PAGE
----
If you want the best short term transfer speeds, you need to make sure you're caching to SSD, and that it's cleaned up/TRIM'ed regularly (which it should be.)  Then you'll need to let the mover do it's thing.  Watching Dashboard or Main, you can see which disks are active. If it's just a data drive and the parity, it's going to hurt badly for overall throughput, since by design the parity drive is getting clobbered by both read AND write actions.  This is where Reconstruct/Turbo Write can help you, and you should get damn close to maximum rate on the array disks.  Otherwise, even with my near 200MB/s max speed drives, I can see write rates below 60MB/s (sometimes quite a bit lower, depending on the types and sizes of files)  if i'm just writing to a single drive plus parity.  unRAID doesn't have any significant intelligence about turning on/off Reconstruct/Turbo Write, in that it can't tell "you're moving 100s of GB of data on, we should turn everyone on and go TURBO!", so if you are going to drop a ton of data on the array, you should kick it on yourself.  There's actually a button on the Main page to help do that: "SPIN UP", assuming you have 'Tunable (md_write_method):' set to AUTO, you should see all the disks get used in terms of read/write activity.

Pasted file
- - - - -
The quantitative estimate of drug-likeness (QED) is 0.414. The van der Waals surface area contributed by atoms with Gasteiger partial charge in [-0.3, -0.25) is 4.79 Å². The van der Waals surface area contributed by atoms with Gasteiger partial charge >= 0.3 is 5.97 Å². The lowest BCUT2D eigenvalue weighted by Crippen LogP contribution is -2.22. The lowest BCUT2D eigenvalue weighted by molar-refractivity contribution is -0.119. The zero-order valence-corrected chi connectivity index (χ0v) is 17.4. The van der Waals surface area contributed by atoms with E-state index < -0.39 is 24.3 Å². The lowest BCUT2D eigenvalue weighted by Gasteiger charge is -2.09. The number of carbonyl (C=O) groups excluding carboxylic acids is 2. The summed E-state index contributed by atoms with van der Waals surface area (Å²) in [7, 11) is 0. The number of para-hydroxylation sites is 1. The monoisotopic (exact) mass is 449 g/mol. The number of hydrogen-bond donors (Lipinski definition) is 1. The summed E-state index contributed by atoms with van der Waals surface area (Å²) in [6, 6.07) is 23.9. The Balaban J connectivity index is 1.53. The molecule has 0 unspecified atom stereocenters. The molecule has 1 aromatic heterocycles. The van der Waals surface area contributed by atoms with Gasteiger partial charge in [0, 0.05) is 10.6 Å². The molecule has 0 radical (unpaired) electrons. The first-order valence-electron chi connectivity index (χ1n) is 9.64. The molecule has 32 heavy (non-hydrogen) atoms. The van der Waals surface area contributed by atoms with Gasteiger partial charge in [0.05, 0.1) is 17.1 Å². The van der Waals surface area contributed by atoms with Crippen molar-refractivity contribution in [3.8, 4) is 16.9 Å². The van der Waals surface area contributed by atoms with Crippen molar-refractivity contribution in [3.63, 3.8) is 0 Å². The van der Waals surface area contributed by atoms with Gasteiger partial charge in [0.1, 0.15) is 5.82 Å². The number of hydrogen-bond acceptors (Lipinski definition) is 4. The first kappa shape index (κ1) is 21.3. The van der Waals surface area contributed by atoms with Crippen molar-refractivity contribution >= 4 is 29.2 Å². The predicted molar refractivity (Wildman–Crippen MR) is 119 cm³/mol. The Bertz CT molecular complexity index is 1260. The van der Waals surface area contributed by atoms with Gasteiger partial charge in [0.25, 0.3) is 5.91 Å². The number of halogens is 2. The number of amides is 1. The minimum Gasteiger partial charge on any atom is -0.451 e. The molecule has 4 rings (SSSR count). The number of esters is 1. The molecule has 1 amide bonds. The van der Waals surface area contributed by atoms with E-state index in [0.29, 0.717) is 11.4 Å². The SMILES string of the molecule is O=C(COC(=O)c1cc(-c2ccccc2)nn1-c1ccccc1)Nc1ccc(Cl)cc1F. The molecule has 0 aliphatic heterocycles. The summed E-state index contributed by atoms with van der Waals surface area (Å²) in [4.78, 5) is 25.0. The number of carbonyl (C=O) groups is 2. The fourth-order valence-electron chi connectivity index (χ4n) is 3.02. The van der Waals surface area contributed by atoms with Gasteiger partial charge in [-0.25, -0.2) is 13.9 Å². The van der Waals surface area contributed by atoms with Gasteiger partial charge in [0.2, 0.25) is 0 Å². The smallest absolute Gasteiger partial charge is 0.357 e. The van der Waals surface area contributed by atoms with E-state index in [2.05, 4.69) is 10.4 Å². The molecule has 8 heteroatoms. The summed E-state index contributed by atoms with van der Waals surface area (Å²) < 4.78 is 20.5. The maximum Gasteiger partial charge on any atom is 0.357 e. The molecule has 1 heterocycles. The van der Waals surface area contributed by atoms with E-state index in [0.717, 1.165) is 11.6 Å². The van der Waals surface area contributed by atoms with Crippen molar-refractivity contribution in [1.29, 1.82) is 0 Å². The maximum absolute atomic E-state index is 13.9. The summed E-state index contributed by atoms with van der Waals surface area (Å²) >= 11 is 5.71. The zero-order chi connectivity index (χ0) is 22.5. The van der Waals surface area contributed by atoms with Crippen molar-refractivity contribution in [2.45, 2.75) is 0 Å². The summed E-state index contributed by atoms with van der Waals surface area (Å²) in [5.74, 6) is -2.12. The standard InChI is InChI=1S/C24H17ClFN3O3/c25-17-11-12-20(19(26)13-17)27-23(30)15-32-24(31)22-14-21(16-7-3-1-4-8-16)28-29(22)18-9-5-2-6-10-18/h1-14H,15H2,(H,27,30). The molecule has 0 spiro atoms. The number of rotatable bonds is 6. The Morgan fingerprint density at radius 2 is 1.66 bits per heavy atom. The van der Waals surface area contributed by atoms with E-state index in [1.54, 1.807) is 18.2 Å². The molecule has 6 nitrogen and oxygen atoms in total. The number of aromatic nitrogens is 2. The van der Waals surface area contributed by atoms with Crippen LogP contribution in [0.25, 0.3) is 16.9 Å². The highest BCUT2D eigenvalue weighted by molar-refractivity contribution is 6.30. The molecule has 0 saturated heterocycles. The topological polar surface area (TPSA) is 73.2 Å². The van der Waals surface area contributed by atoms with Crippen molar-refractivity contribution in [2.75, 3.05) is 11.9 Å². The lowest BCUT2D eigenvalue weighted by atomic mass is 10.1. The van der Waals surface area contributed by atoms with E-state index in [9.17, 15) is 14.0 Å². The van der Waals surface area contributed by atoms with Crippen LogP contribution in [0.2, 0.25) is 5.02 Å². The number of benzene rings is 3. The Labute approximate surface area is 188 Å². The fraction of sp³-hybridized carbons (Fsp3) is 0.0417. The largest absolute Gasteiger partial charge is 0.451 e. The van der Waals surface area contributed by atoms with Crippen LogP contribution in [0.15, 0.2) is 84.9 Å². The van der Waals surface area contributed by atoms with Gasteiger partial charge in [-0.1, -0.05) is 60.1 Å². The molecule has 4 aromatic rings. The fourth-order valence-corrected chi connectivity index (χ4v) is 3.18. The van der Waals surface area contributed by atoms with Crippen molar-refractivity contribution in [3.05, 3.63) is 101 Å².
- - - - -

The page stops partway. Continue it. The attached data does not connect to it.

Since you're apparently familiar with Windows, it's helpful to remember that unRAID is much more analogous to Storage Spaces (hurl!), than it is to an actual RAID array.  If you're throwing around lots of large files on a regular basis between disks, then it might not be the right choice.  It is, however, a fantastic choice for a glorified digital file cabinet, with drawers of potentially different sizes, with a little bit of added "security" in the form of a parity drive.

 

Finally, as I look again at your first post, that speed chart is from a Windows machine.  More details about how it came about would be beneficial. (VM? disk passthrough? network share? etc.)

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23 hours ago, IKWeb said:

Thanks both. 
 

So basically if you have more than say 10GB of data that you want to write to the server in one go. UNRAID is basically useless as it craps itself and takes what starts out at 300/400mbs and drops down to 50mbs 😮

 

Think it’s time to bin UNRAID for me and move to a solution that can take data that’s been written to it without crapping itself. 
 

thanks for taking the time tho for the above replies 👍

 

With the proper set up you can achieve excellent transfer speeds with Unraid.

 

I have set up a cache pool using nvme disks and below is an example of a file transfer of 80 GB from my PC to the server over a 10G link.

Speed hovers around 640 MB/s (or 5.1 Gb/s).  Note: to complete the remaining 29.4 GB it needs 60 seconds.

 

image.png.aa858f932f76b90726c73d79392b496f.png

 

image.png.936b1d69b523f618df3951c706d6e9dc.png

Edited by bonienl